Supreme Court ends Demonetisation debate; refuses to strike down Modi Govt's 2016 decision
A five-judge Constitution bench observed that there has to be great restraint in matters of economic policy. The bench further said that the decision-making process cannot be faulted merely because the proposal emanated from the central government.
The Supreme Court on Monday dismissed the batch of 58 petitions challenging the Narendra Modi government's decision in 2016 to demonetise currency notes of Rs 1,000 and Rs 500 denominations.
The Supreme Court held that the notification dated November 8, 2016, cannot be struck down on the ground of the decision-making process. The court noted that the prescribed period of 52 days cannot be unreasonable, adding that it satisfies the test of proportionality.
A five-judge Constitution bench headed by Justice S A Nazeer, who will retire on January 4, pronounced the verdict. The other judges on the bench included Justice B R Gavai, Justice B V Nagarathna, Justice A S Bopanna and Justice V Ramasubramanian.
Justices B R Gavai and B V Nagarathna gave separate judgements.
Justice Gavai observed that there has to be great restraint in matters of economic policy. The court cannot supplant the wisdom of the executive with its wisdom. He further said that the decision-making process cannot be faulted merely because the proposal emanated from the central government.
The top court had reserved its verdict on December 7 after directing the Centre and the Reserve Bank of India (RBI) to place the relevant records relating to the government's 2016 decision on the record. It heard the arguments of Attorney General R Venkataramani, the RBI's counsel and the petitioners' lawyers, including senior advocates P Chidambaram and Shyam Divan.
Senior Advocate P Chidambaram, appearing for the petitioners, had called the scrapping of the Rs 500 and Rs 1,000 currency notes deeply flawed. He argued that the government could not initiate any proposal relating to legal tender by itself. He said this can only be done after the RBI central board's recommendation.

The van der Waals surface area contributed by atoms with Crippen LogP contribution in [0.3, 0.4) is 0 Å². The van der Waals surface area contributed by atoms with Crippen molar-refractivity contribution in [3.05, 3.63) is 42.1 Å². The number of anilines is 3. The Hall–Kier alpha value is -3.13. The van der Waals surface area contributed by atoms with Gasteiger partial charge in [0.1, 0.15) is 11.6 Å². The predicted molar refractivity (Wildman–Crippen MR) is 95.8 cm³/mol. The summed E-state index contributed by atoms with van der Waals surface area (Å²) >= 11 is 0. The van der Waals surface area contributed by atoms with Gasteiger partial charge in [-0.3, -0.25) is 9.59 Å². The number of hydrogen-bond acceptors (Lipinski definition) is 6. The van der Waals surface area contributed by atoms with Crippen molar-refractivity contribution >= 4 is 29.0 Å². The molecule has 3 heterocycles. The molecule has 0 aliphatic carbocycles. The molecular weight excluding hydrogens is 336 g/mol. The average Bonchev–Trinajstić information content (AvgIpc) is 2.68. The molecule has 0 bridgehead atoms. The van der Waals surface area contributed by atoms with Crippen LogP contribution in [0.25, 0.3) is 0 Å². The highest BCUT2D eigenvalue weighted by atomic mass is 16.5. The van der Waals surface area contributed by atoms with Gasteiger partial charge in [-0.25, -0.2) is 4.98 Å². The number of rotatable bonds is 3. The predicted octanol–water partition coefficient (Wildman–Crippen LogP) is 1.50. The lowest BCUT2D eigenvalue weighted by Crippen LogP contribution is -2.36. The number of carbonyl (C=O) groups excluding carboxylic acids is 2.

Rejecting the petitioners' contention, the Supreme Court said that there was consultation between the Centre and the RBI for a period of six months. "We hold that there was a reasonable nexus to bring such a measure, and we hold that demonetisation was not hit by the doctrine of proportionality," Justice Gavai said.
There is no excessive delegation as under section 26(2) of the RBI act and thus cannot be struck down. Notification is valid and satisfies the test of proportionality. The period for the exchange of notes cannot be said to be unreasonable, Justice Gavai further said.
Justice BV Nagarathna, however, had a different view. The judge held that demonetisation of the whole series of Rs 500 and Rs 1000 currency notes had to be done through legislation and not through a gazette notification.
Stating that 'there was no independent application of mind by the RBI', Justice Nagarathna said, "When the proposal for demonetisation originates from the Central Govt, it is not under Section 26(2) RBI Act. It is to be way of legislation, and if secrecy is needed, then by way of an Ordinance. As per Section 26(2), the proposal for demonetisation has to emanate from the central board of the RBI."
"Demonetisation of all series of notes at the instance of Central Govt is a far more serious issue than the demonetisation of particular series by the bank. So, it has to be done through legislation than through executive notification," Justice BV Nagarathna said, adding, "Parliament, which is the centre of democracy, cannot be left aloof in a matter of such critical importance."
In its affidavit, the Centre told the top court that it was a "well-considered" decision to undertake the demonetisation exercise. The government said that the move was part of a larger strategy to crack down upon black money, fake money, tax evasion and terror financing.